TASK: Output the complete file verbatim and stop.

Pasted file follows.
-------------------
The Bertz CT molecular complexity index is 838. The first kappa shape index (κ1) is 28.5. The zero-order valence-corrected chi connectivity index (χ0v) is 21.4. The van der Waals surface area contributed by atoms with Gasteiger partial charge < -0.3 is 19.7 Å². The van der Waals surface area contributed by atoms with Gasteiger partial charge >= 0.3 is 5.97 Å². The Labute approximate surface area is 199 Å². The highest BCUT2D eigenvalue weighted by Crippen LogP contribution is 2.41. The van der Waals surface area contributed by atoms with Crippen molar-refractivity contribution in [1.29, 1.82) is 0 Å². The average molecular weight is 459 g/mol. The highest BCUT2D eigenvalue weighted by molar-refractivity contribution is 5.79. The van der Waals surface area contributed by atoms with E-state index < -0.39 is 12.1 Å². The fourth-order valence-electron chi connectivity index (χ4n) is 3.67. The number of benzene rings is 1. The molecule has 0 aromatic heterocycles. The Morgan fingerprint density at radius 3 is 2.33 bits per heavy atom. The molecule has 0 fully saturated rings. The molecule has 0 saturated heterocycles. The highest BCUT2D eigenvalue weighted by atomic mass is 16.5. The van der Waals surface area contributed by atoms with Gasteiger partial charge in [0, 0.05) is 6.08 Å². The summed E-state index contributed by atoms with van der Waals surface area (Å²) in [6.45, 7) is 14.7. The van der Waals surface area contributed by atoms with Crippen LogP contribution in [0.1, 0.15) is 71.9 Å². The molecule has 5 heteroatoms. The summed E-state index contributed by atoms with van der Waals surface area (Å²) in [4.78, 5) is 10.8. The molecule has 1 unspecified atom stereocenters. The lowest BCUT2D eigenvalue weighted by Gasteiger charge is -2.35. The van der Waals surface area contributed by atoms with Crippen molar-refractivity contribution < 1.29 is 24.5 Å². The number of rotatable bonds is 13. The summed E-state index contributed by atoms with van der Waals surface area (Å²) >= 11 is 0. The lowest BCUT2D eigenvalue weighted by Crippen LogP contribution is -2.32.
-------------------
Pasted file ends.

The Bertz CT molecular complexity index is 838. The first kappa shape index (κ1) is 28.5. The zero-order valence-corrected chi connectivity index (χ0v) is 21.4. The van der Waals surface area contributed by atoms with Gasteiger partial charge < -0.3 is 19.7 Å². The van der Waals surface area contributed by atoms with Gasteiger partial charge >= 0.3 is 5.97 Å². The Labute approximate surface area is 199 Å². The highest BCUT2D eigenvalue weighted by Crippen LogP contribution is 2.41. The van der Waals surface area contributed by atoms with Crippen molar-refractivity contribution in [1.29, 1.82) is 0 Å². The average molecular weight is 459 g/mol. The highest BCUT2D eigenvalue weighted by molar-refractivity contribution is 5.79. The van der Waals surface area contributed by atoms with E-state index < -0.39 is 12.1 Å². The fourth-order valence-electron chi connectivity index (χ4n) is 3.67. The number of benzene rings is 1. The molecule has 0 aromatic heterocycles. The Morgan fingerprint density at radius 3 is 2.33 bits per heavy atom. The molecule has 0 fully saturated rings. The molecule has 0 saturated heterocycles. The highest BCUT2D eigenvalue weighted by atomic mass is 16.5. The van der Waals surface area contributed by atoms with Gasteiger partial charge in [0, 0.05) is 6.08 Å². The summed E-state index contributed by atoms with van der Waals surface area (Å²) in [6.45, 7) is 14.7. The van der Waals surface area contributed by atoms with Crippen LogP contribution in [0.1, 0.15) is 71.9 Å². The molecule has 5 heteroatoms. The summed E-state index contributed by atoms with van der Waals surface area (Å²) in [4.78, 5) is 10.8. The molecule has 1 unspecified atom stereocenters. The lowest BCUT2D eigenvalue weighted by Gasteiger charge is -2.35. The van der Waals surface area contributed by atoms with Crippen molar-refractivity contribution < 1.29 is 24.5 Å². The number of rotatable bonds is 13. The summed E-state index contributed by atoms with van der Waals surface area (Å²) >= 11 is 0. The lowest BCUT2D eigenvalue weighted by Crippen LogP contribution is -2.32.